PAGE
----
First reported cases of dengue fever in British Guiana

First reported cases of dengue fever in British Guiana

21l TRANSACTIONS OF THE ROYAL-SoCIETY OF TROI'ICAL MEDICINE AND HYGIENE. Vol. XXVII. No. 2. July, 1933. F I R S T R E P O R T E D CASES OF D E N G...

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21l TRANSACTIONS OF THE ROYAL-SoCIETY OF TROI'ICAL MEDICINE AND HYGIENE.

Vol. XXVII.

No. 2.

July, 1933.

F I R S T R E P O R T E D CASES OF D E N G U E FEVER I N BRITISH GUIANA. BY

E. COCHRANE, M.B., CH.B., D.P.H.

On 1st February, 1933, Miss A. reported the occurrence of a rash on her arms and legs. When questioned, she stated that she had been ill for some days but that the rash had made its appearance only that morning. She was advised to go off duty and her case was referred to Dr. BETTEN¢OURT-GOMES, Senior Physician to the Public Hospital, Georgetown. He arranged to pay a visit and kindly invited me to accompany him. On examination, the legs and arms were seen to be thickly covered with a slightly-raised morbilliform rash : it had commenced to fade. There were a few scattered patches over the back and abdomen. The temperature was 99.0 ° F. and the pulse 56 (her normal pulse was 80 to 85). A blood count showed marked leucopenia : white blood corpuscles, 2,400 ; polymorphs, 30 per cent. ; eosinophils, 2 per cent. ; small lymphocytes, 66 per cent. ; large mononuclears, 2 per cent. Miss A. was of English nationality, single, aged 27 years and had been resident in the Colony eighteen months. She was living at the time with Mr. and Mrs. B. The history of the illness was as follows : 27th January.--Bad frontal headache, aching pain in the back, temperature 102 ° F. 28th January.--Pain in back more intense, headache worse and eyeballs very tender on palpation. Marked nausea but no vomiting, complete anorexia, temperature 99"6 ° F. 29th January.--Bad night, pain all over, especially in the knees and back. The slightest movement of the eyes caused acute pain, temperature 99.2 ° F. 30th January.--Improvement noticed, temperature 98-4 ° F. 31stJanuary.--Improvement maintained, temperature 98.4 ° F. 1st February.--In the morning felt much better but noticed the rash. Towards noon began to feel ill again and by the afternoon had a recurrence of nausea, headache and body pains. Temperature 99 ° F., and pulse 56. Up to this date she had not sought medical aid and had only taken her temperature at night and had omitted to record her pulse.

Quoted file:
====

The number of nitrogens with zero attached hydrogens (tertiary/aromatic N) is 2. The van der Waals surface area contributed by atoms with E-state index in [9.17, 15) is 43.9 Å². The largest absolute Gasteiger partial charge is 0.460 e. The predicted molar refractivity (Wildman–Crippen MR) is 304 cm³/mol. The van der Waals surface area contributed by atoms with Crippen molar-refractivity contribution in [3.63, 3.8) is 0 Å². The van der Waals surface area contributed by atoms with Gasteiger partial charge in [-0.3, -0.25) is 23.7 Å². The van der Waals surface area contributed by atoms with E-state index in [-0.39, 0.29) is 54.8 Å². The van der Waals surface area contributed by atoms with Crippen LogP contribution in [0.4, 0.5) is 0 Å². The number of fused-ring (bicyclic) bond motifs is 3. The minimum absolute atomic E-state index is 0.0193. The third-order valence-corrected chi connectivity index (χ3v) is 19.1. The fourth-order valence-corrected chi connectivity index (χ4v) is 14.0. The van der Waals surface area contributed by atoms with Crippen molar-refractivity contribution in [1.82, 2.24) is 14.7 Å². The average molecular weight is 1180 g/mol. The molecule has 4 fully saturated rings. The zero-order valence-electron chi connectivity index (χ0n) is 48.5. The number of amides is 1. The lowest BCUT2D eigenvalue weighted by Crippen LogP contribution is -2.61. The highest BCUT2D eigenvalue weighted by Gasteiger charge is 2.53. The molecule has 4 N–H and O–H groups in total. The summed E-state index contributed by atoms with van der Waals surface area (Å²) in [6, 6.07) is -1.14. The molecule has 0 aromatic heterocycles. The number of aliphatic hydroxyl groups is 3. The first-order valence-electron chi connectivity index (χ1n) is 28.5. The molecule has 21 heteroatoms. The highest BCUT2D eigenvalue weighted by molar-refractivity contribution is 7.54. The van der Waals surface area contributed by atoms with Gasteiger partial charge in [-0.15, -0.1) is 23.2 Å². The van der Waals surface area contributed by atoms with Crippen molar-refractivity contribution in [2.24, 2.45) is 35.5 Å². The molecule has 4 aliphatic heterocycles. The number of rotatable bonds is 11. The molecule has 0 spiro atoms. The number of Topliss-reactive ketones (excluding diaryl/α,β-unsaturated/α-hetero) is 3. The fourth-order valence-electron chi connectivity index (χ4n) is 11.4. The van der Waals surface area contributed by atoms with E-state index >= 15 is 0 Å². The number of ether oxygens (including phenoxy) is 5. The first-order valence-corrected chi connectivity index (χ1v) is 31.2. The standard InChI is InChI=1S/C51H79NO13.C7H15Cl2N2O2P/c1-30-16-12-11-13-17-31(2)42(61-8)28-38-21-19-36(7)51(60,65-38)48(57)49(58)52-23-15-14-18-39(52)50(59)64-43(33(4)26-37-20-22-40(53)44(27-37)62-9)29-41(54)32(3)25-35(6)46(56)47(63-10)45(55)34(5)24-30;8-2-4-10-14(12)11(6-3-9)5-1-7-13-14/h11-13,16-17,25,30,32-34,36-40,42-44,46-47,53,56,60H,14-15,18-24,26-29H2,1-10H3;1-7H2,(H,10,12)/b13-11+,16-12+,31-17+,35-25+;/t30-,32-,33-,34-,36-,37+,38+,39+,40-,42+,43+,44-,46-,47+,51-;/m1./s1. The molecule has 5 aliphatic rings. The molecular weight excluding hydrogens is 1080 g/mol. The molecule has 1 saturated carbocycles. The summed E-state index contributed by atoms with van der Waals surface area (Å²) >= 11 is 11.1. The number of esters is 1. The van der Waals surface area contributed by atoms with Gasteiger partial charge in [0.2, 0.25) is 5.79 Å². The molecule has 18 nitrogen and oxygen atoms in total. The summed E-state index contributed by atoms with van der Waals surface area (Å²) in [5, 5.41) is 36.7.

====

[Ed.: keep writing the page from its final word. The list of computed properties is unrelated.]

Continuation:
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FIRST REPORTED CASES OF DENGUE FEVER IN BRITISH GUIANA.

2nd February.--Rash practically gone, headache and pains much less severe; vomited once. Temperature 99 ° F., pulse 48. 3rd February.--Rash disappeared, slight headache, great muscular weakness and marked cardiac overaction on the slightest exertion. Temperature 98.4 ° F., pulse 56. Her subsequent recovery was uneventful but very slow. It was noticed that the house was infested with Aedes argenteus, and the patient reported that her host, Mr. B., was suffering from a similar train of symptoms. In his case, the rash was strongly marked, the limbs being densely covered with a raised angry red eruption. Her hostess, Mrs. B., was in good health, but gave an unmistakable history of a similar attack two years previously which fully accounted for her immunity. I had no hesitation in diagnosing these cases as dengue fever especially after previous experience of the disease while in Malaya. Further enquiries revealed three more cases, unfortunately, already convalescent, amongst Europeans in the same residential area. Undoubtedly other cases would have come to light about this time, but the occurrence of an influenza epidemic masked the diagnosis. Six weeks later, a household of three Europeans, adults, one male and two females, who had taken up residence close to the house of the above-reported cases a fortnight previously, contracted the disease. CONNOR (1924), stated that dengue fever had been prevalent in Dutch Guiana in recent years, and foretold its spread in the near future to Demerara. It is noteworthy that it was the same residential area that contributed the highest attack rate in the yellow fever epidemic of 1885. I trust that the publication of this article will serve not only as a record of the existence of dengue fever, but also as an aid to the diagnosis of sporadic cases that undoubtedly occur from time to time. I have to thank Dr. J. A. HENDERSON, Surgeon-General, for permission to publish this article. REFERENCE. CONNOa, M.E.

(1924). Report of Combined Court of British Guiana, No. 24, p. 4.